Posted on Mar 29, 2022, 2 p.m.
Among older people, dementia is one of the major causes of disability and dependency. Approximately 50 million people worldwide, with 5.5 million in America and over 850,000 in the UK alone, currently have dementia according to The Alzheimer’s Society, and there are nearly 10 million new cases diagnosed every year. The World Health Organization has listed dementia as a public health priority. Estimates predict that worldwide the number of people with dementia may triple to over 150 million within the oncoming three decades.
Physical activity is a potential preventive factor for dementia and has been shown to have an inverse association with dementia incidence in several epidemiological studies. However, these studies were conducted with short-term follow-up periods. Exercise has also been established to help reduce the risk of heart disease and stroke which are both potential causes of vascular dementia.
This study, published in the journal JAMA Network Open, set out to investigate whether daily total physical activity and MVPA in daily total time and in leisure-time are associated with the subsequent risk of dementia, and whether the associations may be subject to reverse causation bias, researchers from the Center for Public Health Sciences in Tokyo analyzed data from 43,896 seniors with disabling dementia, as certified under Japan’s national long-term care insurance (LTCI) system within a large prospective cohort study with long-term follow-up.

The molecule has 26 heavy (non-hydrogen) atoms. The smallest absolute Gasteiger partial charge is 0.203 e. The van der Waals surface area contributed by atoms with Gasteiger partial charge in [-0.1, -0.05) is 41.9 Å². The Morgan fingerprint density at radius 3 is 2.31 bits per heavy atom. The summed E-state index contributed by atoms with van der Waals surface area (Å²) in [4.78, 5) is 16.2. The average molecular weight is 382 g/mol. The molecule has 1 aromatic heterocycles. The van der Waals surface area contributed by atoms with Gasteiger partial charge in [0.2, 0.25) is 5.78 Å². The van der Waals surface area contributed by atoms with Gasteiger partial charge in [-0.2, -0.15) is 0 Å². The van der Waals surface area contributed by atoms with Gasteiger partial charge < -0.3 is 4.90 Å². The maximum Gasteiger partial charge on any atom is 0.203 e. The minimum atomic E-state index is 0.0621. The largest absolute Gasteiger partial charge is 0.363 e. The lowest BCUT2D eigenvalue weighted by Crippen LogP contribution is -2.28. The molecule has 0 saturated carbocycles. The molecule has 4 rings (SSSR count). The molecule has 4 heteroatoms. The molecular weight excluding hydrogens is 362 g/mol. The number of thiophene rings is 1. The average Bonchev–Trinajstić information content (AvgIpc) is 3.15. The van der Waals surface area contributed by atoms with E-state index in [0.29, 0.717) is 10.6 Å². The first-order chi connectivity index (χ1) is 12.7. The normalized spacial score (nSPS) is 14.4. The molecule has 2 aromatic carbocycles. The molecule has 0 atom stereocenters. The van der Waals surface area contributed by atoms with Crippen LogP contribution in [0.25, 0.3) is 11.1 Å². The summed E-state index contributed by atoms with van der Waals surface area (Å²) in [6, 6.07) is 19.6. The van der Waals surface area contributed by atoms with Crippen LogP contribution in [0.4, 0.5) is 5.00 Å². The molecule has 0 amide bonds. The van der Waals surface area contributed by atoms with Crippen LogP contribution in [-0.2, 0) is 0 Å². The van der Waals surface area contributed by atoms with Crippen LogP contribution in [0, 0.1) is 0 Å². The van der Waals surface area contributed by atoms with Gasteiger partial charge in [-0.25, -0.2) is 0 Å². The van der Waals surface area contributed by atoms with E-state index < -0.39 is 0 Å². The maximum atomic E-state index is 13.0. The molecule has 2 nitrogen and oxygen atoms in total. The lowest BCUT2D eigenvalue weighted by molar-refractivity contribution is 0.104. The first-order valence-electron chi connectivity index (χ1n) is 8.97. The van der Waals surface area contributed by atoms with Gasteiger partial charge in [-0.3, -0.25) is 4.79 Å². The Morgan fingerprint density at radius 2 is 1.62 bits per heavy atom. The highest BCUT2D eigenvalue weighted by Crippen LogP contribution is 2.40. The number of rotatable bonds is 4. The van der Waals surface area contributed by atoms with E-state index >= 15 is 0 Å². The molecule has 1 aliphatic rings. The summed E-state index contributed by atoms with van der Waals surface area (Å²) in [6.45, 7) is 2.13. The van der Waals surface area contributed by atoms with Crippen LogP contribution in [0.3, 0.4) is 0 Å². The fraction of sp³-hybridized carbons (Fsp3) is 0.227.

The average age of the participants was 61, who lived in various areas in Japan, who were asked to detail their average level of physical activity which were given a score based on the energy expended to do each task; such as sitting down scoring 1.3 and playing golf scored 3. Scores from the participants were compared to dementia diagnoses between 2006-2016. During this period 5,010 participants were diagnosed with dementia, and the results showed no clear links between moderate to vigorous exercise and a reduction in the risk of dementia.
Further analysis showed that men who participated in a lot of leisure time activities requiring physical activity, like golf and tennis, were at less risk for dementia. Men who were in the top 25% of leisure time exercise performed were 37% less likely to have dementia 3 years after being surveyed, and this reduction remained after adjusting for factors including alcohol intake, BMI, and smoking status. 9 years later the more active men were shown to be 28% less likely compared to the least active.
“Leisure activities that include cognitive activity have a protective association against cognitive decline and dementia,” the authors wrote. “In addition, the social activity that accompanies leisure-time physical activities, such as participation in golf competitions and enrollment in tennis circles, also has a protective association against cognitive decline and dementia.”